The genesis of a seminal RPG series
Originally released for the Apple II in 1980, this little game would have most certainly fallen into obscurity if it wasn't for the fact that it is the spiritual predecessor of "Ultima", programmed by a then very young Richard 'Lord British' Garriott. Frankly, until I bought the Ultima Collection back in 1997, I wasn't even aware of "Akalabeth". So, did we miss out on a forgotten RPG masterpiece?
The story is as simple as it can get. You venture out to the court of Lord British who will give you the assignment to find and kill a specific monster, like a gremlin for example. Then you set off to a dungeon, do as you're asked and return to Lord British who in turn will ask you to kill another monster and so on. After fulfilling ten of these repetitive quests, you have solved "Akalabeth". Aside from a passing reference of Mondain (the main villain of "Ultima I") and the fact that a certain Lord British issues the assignments, there aren't any references to the Ultima series at all. So for all of you who thought to gain some insight into the Ultima-verse, there isn't really anything for you in this game.
The game itself is as equally basic as the story. First of all, the game is entirely controlled with the keypad. Although this seems a little bit off-putting at first there aren't many keys you will need to play the game in the first place. The arrow keys are used to maneuveur your character in the respective direction, A is for attack, E for entering (caves, towns etc.) and the Z key shows your statistics. Speaking of which, there are the standard hit points, strength, dexterity, stamina, wisdom and gold stats. Character generation is very straight forward as well: The game spits out some stats and you decide whether to play with those attributes or to roll again. After that you can decide whether to play as a fighter or as a mage and at last you equip your character with weapons, armor and (very important) food.
After that you are thrown on the overworld map which consists of a 20x20 top-down grid. Whether there are any woods, deserts or marshes is hard to tell, since the whole overworld is black with the occasional white rectangle (town) or x (cave/dangeon) and other simple shapes scattered throughout. Although the map is not modeled with ASCII symbols and mountains are rudimentary visualized as those, you'll need a lot of imagination to make yourself truly believe that you are... well, in some world.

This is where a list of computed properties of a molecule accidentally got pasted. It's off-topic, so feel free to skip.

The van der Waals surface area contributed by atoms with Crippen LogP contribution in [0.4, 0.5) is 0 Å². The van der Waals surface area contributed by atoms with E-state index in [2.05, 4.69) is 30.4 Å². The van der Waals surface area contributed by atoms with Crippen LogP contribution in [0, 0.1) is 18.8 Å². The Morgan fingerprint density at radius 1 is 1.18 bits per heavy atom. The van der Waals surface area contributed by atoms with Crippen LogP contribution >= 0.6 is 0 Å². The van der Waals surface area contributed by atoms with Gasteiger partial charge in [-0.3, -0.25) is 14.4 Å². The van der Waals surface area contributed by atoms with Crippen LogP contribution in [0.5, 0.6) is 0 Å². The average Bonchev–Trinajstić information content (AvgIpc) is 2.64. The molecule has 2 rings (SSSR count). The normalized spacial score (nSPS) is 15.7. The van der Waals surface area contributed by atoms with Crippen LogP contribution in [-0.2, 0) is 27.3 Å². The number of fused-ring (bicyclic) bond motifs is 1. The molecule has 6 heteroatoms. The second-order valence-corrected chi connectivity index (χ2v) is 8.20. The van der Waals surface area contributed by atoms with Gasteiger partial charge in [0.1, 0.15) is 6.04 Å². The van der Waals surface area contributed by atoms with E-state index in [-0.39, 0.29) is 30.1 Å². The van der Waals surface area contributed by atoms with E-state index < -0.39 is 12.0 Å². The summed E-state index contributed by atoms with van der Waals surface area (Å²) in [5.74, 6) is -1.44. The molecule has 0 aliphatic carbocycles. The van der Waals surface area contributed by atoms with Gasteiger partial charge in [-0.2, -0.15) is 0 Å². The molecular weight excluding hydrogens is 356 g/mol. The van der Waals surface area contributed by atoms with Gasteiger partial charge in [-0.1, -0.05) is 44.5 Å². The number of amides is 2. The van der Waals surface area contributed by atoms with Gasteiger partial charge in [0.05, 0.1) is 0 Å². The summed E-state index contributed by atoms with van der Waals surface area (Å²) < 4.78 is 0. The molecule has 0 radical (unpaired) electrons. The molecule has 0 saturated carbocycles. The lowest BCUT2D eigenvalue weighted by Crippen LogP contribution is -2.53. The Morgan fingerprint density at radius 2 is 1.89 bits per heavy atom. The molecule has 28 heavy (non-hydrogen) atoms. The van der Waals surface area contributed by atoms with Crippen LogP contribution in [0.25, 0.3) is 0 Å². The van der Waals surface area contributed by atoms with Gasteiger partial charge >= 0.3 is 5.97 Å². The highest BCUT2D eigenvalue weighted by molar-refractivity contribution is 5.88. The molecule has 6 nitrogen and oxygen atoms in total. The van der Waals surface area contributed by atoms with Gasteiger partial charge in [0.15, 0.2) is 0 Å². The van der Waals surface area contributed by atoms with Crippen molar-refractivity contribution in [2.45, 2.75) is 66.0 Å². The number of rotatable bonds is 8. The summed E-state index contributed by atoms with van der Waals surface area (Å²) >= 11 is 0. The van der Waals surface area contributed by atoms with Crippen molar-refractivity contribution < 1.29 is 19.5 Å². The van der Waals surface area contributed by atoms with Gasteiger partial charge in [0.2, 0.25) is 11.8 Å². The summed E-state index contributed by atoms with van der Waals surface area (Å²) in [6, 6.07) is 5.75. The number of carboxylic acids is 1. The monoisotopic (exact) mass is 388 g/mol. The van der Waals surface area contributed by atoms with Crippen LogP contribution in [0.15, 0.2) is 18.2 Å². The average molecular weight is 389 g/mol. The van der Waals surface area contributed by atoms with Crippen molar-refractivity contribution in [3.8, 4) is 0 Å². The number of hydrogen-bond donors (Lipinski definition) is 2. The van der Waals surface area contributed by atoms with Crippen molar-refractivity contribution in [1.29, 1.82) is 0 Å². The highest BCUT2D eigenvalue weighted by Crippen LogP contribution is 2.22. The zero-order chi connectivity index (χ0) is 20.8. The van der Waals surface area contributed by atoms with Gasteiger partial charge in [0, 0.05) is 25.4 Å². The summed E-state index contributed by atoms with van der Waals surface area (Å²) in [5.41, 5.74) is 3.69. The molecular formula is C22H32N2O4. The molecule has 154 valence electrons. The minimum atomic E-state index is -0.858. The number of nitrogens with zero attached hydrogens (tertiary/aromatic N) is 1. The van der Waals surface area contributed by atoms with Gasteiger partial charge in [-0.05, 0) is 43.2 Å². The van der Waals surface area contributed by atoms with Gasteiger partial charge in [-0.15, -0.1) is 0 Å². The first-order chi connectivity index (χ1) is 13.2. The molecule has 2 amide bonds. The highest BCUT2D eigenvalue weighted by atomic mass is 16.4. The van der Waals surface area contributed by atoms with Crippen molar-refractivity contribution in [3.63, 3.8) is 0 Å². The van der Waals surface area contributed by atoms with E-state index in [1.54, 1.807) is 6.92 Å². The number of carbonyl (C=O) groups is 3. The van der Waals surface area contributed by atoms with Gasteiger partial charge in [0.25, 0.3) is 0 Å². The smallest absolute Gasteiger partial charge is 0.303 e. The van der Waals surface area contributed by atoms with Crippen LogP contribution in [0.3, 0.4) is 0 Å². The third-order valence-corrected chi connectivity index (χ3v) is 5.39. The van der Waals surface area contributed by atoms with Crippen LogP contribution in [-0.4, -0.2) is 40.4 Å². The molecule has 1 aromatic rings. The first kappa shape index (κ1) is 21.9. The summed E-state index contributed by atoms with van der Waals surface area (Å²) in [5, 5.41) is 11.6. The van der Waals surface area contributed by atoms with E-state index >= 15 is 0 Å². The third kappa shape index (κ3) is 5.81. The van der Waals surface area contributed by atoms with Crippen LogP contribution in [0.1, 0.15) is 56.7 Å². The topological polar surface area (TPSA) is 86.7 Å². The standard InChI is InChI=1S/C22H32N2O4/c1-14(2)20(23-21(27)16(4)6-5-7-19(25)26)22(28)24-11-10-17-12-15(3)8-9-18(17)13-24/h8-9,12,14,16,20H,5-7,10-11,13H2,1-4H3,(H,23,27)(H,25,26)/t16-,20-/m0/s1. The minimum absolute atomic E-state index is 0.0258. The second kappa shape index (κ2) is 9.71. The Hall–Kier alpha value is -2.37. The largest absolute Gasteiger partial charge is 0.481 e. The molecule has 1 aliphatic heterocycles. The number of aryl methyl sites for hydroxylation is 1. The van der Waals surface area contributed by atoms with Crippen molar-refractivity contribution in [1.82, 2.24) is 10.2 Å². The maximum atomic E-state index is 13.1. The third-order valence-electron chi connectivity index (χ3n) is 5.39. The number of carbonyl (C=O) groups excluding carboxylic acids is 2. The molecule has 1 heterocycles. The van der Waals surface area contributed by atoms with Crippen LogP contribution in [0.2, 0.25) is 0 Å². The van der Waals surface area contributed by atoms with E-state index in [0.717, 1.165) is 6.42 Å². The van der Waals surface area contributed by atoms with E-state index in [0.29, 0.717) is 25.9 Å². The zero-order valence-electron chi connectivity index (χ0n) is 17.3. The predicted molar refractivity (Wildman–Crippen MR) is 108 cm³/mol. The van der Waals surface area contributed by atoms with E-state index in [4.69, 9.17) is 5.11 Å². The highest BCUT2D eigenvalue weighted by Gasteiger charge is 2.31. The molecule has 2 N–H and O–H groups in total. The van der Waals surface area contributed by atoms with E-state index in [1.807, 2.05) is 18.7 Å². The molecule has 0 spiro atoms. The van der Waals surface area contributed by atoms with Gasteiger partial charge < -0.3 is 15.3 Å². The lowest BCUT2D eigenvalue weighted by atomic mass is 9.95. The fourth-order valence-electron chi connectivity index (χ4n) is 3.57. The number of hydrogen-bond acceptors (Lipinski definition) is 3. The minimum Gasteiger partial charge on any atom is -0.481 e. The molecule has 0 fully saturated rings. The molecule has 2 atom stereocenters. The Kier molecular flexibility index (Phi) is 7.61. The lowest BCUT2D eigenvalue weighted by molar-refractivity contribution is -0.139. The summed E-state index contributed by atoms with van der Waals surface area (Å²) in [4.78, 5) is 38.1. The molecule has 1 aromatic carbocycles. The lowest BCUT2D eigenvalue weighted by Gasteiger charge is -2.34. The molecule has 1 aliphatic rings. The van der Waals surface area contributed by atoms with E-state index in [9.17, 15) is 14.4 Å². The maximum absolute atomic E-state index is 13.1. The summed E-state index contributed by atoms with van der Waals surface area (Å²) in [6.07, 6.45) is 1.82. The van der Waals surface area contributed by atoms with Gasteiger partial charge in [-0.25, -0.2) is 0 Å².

I mentioned earlier that food is very important and indeed it is. While your first task consists of finding Lord British's castle, with every step you take, your food supplies will deplete which means you'll starve to death. After having found the castle Lord British hands out your assignment and off you are again. Your next task is to find a dungeon.
Upon entering such a monster dwelling the view changes from the top-down view of the overworld to a crude fist-person perspective. The movement in the dungeons is grid based and allows your character to turn around its axis in 90 degree steps. Unless you consider the color black a texture, the walls, floors and everything else is not textured. Passages, doors, ladders, monsters etc., however, are easily discernable, even though their depiction is very simplistic. The only thing changing graphic-wise is the color of your surroundings while you descend deeper into the dungeon.
The gameplay basically consists of fighting monsters, gaining gold and leveling up your character. Each time you defeated a monster Lord British asked you to kill, you should return to him in order to get your next task. While fighting the monsters there isn't much for you to do except hitting the A key for attacking. You have, however, the option to use long-range weapons such as bows and arrows or throwing axes. As the dungeons consist of several levels you'll naturally encounter stronger enemies the deeper you descend. Every once in a while you stumble across some chests which you should plunder in order to get new weapons or gold. One the most important things to do while slaying enemies (besides watching your hit points) is to keep a check on the amount of food you have left. Even in the dungeons it is still possible to starve to death, although you do not use up as many rations as if you were traveling across the overworld. In order to replenish your food supplies or buy new/better weapons you have to travel back to the overworld and find a town's shop.
The only music you'll hear in the game is the MIDI-version of the Britannia theme from later Ultima games.
Final verdict: As you can gather from my review, I'm not very fond of "Akalabeth". It was interesting to see from where the Ultima series originated, but the gameplay is too simplistic and repetitive to capture one's attention for much longer than maybe one afternoon. However, aside from mentioning Mondain and Lord British, "Akalabeth" already contained some features of the "Ultima" series, like watching your food rations or separate views for the overworld and the dungeons. For its time, "Akalabeth" was certainly a good game which offered exactly what was expected of a game back than. But the gaming world has changed a great deal since then and therefore, I consider "Akalabeth" an interesting footnote in the "Ultima" series, but not a fun game that you should have played.